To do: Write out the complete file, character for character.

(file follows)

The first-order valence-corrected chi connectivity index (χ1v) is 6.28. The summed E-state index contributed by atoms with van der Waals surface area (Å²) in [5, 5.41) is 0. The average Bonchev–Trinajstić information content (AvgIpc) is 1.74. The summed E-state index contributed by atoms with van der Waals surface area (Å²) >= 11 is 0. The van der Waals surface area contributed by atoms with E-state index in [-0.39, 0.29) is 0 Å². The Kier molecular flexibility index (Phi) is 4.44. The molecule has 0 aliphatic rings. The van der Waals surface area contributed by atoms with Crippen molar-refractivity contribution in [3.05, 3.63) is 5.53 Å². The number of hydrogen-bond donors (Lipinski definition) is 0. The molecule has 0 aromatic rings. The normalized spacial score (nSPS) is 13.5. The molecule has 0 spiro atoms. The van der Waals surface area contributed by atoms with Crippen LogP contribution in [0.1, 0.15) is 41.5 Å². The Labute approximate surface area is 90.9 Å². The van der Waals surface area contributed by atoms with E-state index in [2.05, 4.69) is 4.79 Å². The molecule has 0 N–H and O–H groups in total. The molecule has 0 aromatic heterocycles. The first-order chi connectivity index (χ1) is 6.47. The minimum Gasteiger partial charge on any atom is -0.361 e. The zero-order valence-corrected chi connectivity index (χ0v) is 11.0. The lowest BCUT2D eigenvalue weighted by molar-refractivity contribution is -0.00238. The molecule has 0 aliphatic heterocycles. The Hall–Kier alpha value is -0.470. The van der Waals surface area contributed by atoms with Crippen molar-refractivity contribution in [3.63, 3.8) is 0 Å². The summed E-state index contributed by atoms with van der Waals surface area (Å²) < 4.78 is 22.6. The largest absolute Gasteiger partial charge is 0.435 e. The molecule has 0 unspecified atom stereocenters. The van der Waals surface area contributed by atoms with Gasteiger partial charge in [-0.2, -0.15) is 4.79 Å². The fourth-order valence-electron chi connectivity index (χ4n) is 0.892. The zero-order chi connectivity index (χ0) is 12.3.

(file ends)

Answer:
The first-order valence-corrected chi connectivity index (χ1v) is 6.28. The summed E-state index contributed by atoms with van der Waals surface area (Å²) in [5, 5.41) is 0. The average Bonchev–Trinajstić information content (AvgIpc) is 1.74. The summed E-state index contributed by atoms with van der Waals surface area (Å²) >= 11 is 0. The van der Waals surface area contributed by atoms with E-state index in [-0.39, 0.29) is 0 Å². The Kier molecular flexibility index (Phi) is 4.44. The molecule has 0 aliphatic rings. The van der Waals surface area contributed by atoms with Crippen molar-refractivity contribution in [3.05, 3.63) is 5.53 Å². The number of hydrogen-bond donors (Lipinski definition) is 0. The molecule has 0 aromatic rings. The normalized spacial score (nSPS) is 13.5. The molecule has 0 spiro atoms. The van der Waals surface area contributed by atoms with Crippen LogP contribution in [0.1, 0.15) is 41.5 Å². The Labute approximate surface area is 90.9 Å². The van der Waals surface area contributed by atoms with E-state index in [2.05, 4.69) is 4.79 Å². The molecule has 0 N–H and O–H groups in total. The molecule has 0 aromatic heterocycles. The first-order chi connectivity index (χ1) is 6.47. The minimum Gasteiger partial charge on any atom is -0.361 e. The zero-order valence-corrected chi connectivity index (χ0v) is 11.0. The lowest BCUT2D eigenvalue weighted by molar-refractivity contribution is -0.00238. The molecule has 0 aliphatic heterocycles. The Hall–Kier alpha value is -0.470. The van der Waals surface area contributed by atoms with Crippen molar-refractivity contribution in [3.63, 3.8) is 0 Å². The summed E-state index contributed by atoms with van der Waals surface area (Å²) < 4.78 is 22.6. The largest absolute Gasteiger partial charge is 0.435 e. The molecule has 0 unspecified atom stereocenters. The van der Waals surface area contributed by atoms with Gasteiger partial charge in [-0.2, -0.15) is 4.79 Å². The fourth-order valence-electron chi connectivity index (χ4n) is 0.892. The zero-order chi connectivity index (χ0) is 12.3.